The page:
Spa derives from the Italian salute per aqua (health through water). Anyone who has traveled in the Mediterranean region knows why. Though Rome is an hour or so away from the port at Civitavecchia, the Tiber river and the plentiful fountains of the Eternal City both reinforce the association.
We spent a day in Rome before embarking on a journey which took us south to Naples & Sicily, up the Italian Riviera to Lucca (in Tuscany), across to the French Riviera in Nice, then to Marseille (with an excursion to Aix-en-Provence) and ending in Barcelona.
We performed concerts programmed around the cities we visited. We sang Neapolitan songs from the 18th and 19th centuries, and opera excerpts that originated in the famed Teatro San Carlo in Naples. In Palermo we offered a recital devoted to the Bel Canto repertoire, beginning with the Sicilian master Vincenzo Bellini and ending with Verdi. In Lucca we performed Puccini, even more inspired after a lunch featuring the pasta, vegetables and pungent olive oil he loved so much. In Nice we offered a program of French mélodies and opera, from Fauré and Gounod to Duparc and G. Charpentier. Finally, our Barcelona program, in an intimate 18th century Palau (Palazzo or Palace), ranged from Spanish-inspired opera (Carmen) to Spanish song (Rodrigo), and Picasso-influenced Poulenc to Sondheim's droll duet, "Barcelona."
With the exception of the venue in Nice (a beautiful recital hall with a huge fresco of the Mediterranean shadowing the stage we'd visited last year), each of the venues was an awe-inspiring surprise.
The Museo Deocesano in Naples is in a restored church and like many of the sites in Naples, a fascinating repository of history. The presbytery is adorned with an early Solimena fresco, and it is flanked by the last works of Giordano. "Backstage" is an artistic and archeological history of the city (Naples is next to Vesuvius and the famed ruins of Pompeii).
I just finished a year-end letter to friends of the Chorale. In it I talk about dissonance, a driving force in all art, and one I happen to love. Though the immediate associations it conjures are negative, like Schoenberg, I am obsessed with the liberation of dissonance. Unlike Schoenberg, I think music with some grounding in tonality is still the way forward. Call me old-fashioned.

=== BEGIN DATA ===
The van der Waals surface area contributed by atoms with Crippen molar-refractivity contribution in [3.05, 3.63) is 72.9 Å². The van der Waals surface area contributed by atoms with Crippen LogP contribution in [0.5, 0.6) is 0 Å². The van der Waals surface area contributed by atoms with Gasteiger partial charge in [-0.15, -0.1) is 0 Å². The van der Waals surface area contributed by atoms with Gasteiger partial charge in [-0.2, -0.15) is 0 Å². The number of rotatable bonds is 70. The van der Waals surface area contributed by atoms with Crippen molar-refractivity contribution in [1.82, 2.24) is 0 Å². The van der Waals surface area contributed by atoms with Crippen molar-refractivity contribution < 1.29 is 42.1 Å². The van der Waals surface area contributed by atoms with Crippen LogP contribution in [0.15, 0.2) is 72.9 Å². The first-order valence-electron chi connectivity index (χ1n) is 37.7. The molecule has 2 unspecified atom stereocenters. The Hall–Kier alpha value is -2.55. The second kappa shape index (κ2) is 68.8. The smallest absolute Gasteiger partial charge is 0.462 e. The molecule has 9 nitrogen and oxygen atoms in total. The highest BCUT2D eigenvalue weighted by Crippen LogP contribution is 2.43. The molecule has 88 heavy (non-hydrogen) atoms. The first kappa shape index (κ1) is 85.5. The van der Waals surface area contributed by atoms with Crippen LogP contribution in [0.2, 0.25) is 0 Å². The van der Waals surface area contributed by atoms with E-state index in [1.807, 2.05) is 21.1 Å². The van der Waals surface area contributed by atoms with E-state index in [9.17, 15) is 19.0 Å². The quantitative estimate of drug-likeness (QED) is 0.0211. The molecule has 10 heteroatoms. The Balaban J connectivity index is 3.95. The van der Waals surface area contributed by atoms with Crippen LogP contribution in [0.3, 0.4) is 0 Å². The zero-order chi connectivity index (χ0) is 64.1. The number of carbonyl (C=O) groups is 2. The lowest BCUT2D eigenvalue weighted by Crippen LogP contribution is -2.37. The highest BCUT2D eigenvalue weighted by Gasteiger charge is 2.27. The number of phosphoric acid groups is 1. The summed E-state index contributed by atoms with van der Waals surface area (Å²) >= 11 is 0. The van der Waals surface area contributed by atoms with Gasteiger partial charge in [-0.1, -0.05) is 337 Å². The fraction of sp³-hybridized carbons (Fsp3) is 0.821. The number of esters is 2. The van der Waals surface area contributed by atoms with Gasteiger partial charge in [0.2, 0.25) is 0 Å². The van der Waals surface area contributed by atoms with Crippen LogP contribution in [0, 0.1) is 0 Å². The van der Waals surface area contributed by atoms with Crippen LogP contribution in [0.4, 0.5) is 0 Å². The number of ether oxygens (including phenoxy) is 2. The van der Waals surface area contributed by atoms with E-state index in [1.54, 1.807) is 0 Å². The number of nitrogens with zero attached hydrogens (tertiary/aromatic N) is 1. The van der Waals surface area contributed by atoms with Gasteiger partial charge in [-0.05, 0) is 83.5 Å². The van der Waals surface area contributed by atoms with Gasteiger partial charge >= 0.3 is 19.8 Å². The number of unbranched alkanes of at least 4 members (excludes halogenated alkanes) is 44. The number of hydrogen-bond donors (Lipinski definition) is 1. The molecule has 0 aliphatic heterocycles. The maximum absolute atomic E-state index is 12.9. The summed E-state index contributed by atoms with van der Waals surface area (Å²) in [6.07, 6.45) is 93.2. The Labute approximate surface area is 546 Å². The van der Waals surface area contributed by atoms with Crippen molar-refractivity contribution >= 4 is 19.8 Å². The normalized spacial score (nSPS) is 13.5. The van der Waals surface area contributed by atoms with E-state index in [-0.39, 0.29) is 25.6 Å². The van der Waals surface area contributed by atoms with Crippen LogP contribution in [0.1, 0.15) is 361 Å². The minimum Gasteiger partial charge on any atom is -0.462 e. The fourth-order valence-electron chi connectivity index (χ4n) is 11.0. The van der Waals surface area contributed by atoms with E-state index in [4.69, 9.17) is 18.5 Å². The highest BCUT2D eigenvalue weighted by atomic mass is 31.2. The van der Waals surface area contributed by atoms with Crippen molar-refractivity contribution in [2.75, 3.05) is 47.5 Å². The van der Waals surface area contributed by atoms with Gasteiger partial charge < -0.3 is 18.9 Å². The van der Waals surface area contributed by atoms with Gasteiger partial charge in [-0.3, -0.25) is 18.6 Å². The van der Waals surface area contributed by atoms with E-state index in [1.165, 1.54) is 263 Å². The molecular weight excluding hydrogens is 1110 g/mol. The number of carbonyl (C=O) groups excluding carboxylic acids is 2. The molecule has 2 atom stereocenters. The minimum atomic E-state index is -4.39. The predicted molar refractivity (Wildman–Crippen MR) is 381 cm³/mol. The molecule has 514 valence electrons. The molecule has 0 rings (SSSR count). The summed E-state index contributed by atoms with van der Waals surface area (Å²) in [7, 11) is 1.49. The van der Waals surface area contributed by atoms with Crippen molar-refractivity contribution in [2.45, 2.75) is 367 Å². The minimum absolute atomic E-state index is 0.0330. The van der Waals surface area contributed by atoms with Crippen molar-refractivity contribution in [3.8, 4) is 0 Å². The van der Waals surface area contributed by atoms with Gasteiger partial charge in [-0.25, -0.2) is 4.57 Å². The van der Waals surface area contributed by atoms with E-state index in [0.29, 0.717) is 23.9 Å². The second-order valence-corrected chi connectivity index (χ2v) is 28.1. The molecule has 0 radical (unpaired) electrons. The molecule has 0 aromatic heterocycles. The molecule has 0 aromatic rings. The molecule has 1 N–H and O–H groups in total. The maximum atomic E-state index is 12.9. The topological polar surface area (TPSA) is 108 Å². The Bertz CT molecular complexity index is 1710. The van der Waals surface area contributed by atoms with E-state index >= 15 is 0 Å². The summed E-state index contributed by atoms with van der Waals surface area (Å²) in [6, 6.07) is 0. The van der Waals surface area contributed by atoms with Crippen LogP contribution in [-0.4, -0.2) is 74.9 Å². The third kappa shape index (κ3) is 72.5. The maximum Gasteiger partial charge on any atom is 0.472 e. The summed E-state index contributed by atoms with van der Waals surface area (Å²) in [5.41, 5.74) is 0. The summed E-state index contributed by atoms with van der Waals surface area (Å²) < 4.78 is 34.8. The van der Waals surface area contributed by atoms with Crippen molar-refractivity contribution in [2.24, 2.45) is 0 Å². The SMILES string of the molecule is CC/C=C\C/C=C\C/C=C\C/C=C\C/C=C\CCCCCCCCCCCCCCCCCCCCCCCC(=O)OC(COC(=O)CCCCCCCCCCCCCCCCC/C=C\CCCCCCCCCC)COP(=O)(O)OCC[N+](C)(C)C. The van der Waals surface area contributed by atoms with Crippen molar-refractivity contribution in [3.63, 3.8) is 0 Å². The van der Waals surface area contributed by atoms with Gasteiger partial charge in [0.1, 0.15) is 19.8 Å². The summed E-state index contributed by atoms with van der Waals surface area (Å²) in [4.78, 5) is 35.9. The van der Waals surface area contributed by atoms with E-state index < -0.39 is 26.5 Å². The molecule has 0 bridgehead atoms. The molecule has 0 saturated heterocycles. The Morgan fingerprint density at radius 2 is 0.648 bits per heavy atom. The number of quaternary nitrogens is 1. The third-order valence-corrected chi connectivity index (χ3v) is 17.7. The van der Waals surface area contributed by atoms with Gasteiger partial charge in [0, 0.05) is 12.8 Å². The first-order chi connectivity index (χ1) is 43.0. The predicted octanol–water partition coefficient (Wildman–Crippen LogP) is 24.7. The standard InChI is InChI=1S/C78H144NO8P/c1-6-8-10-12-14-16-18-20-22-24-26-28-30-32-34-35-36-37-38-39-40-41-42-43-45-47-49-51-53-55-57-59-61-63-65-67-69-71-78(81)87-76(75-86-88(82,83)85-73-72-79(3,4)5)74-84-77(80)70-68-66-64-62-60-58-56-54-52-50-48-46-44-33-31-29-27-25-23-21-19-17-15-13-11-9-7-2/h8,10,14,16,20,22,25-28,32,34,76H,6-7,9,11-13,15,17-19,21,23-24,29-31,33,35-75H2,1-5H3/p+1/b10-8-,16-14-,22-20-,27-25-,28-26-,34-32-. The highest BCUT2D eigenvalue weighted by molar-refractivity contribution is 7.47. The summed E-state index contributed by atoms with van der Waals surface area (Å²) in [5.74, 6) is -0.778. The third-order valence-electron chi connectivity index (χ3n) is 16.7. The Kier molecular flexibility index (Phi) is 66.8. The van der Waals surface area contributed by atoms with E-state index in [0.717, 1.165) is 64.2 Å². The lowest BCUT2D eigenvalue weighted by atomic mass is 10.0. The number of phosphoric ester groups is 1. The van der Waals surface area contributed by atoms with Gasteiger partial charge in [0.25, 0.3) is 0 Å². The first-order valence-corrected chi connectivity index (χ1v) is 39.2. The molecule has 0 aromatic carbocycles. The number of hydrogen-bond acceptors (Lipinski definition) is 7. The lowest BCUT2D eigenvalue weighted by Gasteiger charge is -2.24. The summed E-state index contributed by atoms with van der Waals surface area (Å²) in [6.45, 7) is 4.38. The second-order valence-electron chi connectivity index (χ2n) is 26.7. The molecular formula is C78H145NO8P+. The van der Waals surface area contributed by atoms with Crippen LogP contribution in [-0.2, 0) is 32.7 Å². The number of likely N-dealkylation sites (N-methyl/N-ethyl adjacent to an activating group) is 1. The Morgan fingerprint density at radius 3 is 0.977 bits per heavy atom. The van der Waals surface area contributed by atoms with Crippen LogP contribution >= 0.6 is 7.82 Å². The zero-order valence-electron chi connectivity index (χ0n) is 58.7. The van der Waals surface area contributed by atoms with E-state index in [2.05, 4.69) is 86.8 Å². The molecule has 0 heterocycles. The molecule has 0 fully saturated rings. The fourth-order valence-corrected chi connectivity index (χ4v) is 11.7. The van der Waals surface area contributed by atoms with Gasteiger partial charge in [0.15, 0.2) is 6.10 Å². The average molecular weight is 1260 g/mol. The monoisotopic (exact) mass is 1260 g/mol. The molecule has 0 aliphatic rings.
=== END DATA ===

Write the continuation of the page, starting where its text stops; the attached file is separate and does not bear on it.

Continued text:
Anyway, dissonance--discord, tension, conflict--drives drama. The TV shows, films, operas and plays we love would be flat without it. Painting would be reduced to monochromatic wall-paper and even minimalist music (from Glass to Pärt) would have to simplify its vocabulary.
In architecture, nearly every cathedral, chapel or church one visits in Europe is full of stylistic dissonances. The Deocesano in Naples was one of many. Baroque art in a Romanesque sanctuary with a classical facade housing ancient ruins. Talk about identity issues, madonna!
The churches in Rome we visited all featured these fascinating and stimulating juxtapositions. The off-the-main path Chiesa di Santi Apostoli featured a fascinating frescoed dome with disciples literally falling down into the church. The flat facade of Santa Maria Sopra Minerva belies the riches inside: Fra Angelico is buried there, Michelangelo's bold sculpture of "Christ Bearing the Cross" flanks the altar, all under an electric blue ceiling that looks like it was painted in the 80's. The strange boldness of Minerva (the largest or oldest Gothic church in Rome?) is reinforced by Bernini's amusing little elephant statue in the piazza outside (from which you can see the ancient coptic dome of the Pantheon, which needs no additional art to embody the thesis of architectural discord. The structure itself is an example of tension in harmony).
From the Egyptian obelisks to the Greco-Roman pillars, St Peter's (AKA: the Vatican) is the lodestar. And it is worth the trip. From the bullet-proof-glass-protected Pieta (Michelangelo's masterpiece sculpture that blurs the line between humanism and religion) to the radiant golden stained-glass dove above the altar, this is the mother of all churches. It is no surprise lapsed Catholics from around the globe renew their faith with a mere drop of its holy water. Salute per aqua comes in many forms indeed.
Crossing the legendary--if not holy--river Tiber one encounters the imposing Castel Sant'Angelo. If the name rings a bell, the ancient Papal fortress (with a secret underground passage to the Vatican) is where the final act of Puccini's Tosca takes place. It is the setting where Cavaradossi sings the elegiac "E lucevan le stelle." This favorite among tenor arias is both a heart-rending farewell to life and a foreboding introduction to one of the swiftest acts in all of opera. Tosca ends just a few minutes later when the diva hurls herself from the castle's parapets. And she thought she was headed to Civitavecchia for some spa time.
Via per mar (Away by the sea)
Va, Tosca (Go, Tosca).
These waters rejuvenate. Stimulate.
Sing again of a life of art and love.